What is shRNA transfection?

What is shRNA transfection?

What is shRNA transfection?

siRNA Transfection. Small interfering RNA (siRNA) is a 20-28 nucleotide double stranded RNA (dsRNA) molecule often referred to as “silencing RNA” . siRNA is used in the gene silencing (or RNA Interference, RNAi) technique to suppress gene expression.

What is retroviral transfection?

Retroviruses have the ability to transform their single-stranded RNA genome into a double-stranded DNA molecule that stably integrates into the genome of dividing target cells. Retroviral transduction has been widely used for cancer and stem cell research.

What does shRNA target?

A short hairpin RNA or small hairpin RNA (shRNA/Hairpin Vector) is an artificial RNA molecule with a tight hairpin turn that can be used to silence target gene expression via RNA interference (RNAi). Expression of shRNA in cells is typically accomplished by delivery of plasmids or through viral or bacterial vectors.

How are retroviral vectors made?

A retroviral vector is produced by inserting the transgene in place of part of the viral genome, and a preparation of infectious viral particles is produced by introducing the recombinant virus into tissue culture cells.

How are shRNAs transfected in mammalian cells?

Like siRNAs, shRNAs may be transfected as plasmid vectors encoding shRNAs transcribed by RNA pol III or modified pol II promoters, but can also be delivered into mammalian cells through infection of the cell with virally produced vectors.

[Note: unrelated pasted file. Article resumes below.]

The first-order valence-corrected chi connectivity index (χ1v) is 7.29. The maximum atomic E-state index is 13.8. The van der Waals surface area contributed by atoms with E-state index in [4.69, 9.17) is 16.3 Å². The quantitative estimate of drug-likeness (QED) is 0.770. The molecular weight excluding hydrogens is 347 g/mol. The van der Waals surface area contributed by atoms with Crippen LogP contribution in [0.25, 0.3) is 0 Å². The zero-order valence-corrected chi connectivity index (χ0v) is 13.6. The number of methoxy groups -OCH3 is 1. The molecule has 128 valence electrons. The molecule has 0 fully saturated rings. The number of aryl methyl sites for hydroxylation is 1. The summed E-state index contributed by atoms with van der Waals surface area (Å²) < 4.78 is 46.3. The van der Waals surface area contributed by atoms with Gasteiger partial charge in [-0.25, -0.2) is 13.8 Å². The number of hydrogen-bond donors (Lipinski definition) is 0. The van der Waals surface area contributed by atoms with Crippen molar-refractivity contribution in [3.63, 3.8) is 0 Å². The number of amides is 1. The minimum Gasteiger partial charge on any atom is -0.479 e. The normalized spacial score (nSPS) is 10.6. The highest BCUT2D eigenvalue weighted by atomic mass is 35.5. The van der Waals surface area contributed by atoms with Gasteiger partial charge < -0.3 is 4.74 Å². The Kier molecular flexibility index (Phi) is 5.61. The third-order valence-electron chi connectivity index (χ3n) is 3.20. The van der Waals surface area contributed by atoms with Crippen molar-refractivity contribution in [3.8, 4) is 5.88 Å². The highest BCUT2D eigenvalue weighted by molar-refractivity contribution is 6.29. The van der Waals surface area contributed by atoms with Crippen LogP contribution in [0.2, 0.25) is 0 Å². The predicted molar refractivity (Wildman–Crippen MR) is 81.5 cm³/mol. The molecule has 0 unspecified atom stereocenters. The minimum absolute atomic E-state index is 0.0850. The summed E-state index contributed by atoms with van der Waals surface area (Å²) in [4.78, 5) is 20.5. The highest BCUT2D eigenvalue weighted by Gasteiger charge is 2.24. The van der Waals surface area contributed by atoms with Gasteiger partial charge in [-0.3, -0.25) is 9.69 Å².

Is it possible to transfect primary cells with shRNA with adenovirus?

Lentivirus and adenovirus have made it possible for cells that are refractory to transfection such as primary cells to become permissive to shRNA. However, as these methods are based on a viral backbone, each method harbors inherent dangers which would limit their use to in vitro studies.

Who prepared the retrovirus transfection protocol?

Retrovirus Transfection Protocol Prepared by: Berggren, Travis [email protected] Date Submitted April 24, 2012 Submitted by Berggren, Travis [email protected] Adapted from Salk Stem Cell Core in-house protocols Contributor(s) Lutz, Margaret. Modesto, Veronica. Panopoulos, Athanasia. Affiliation The Salk Institute Introduction:

What happens to the shRNA after it is transcribed?

Following transcription, the shRNA sequence is exported to the cytosol where it is recognized by an endogenous enzyme, Dicer, which processes the shRNA into the siRNA duplexes (seeChapter 7).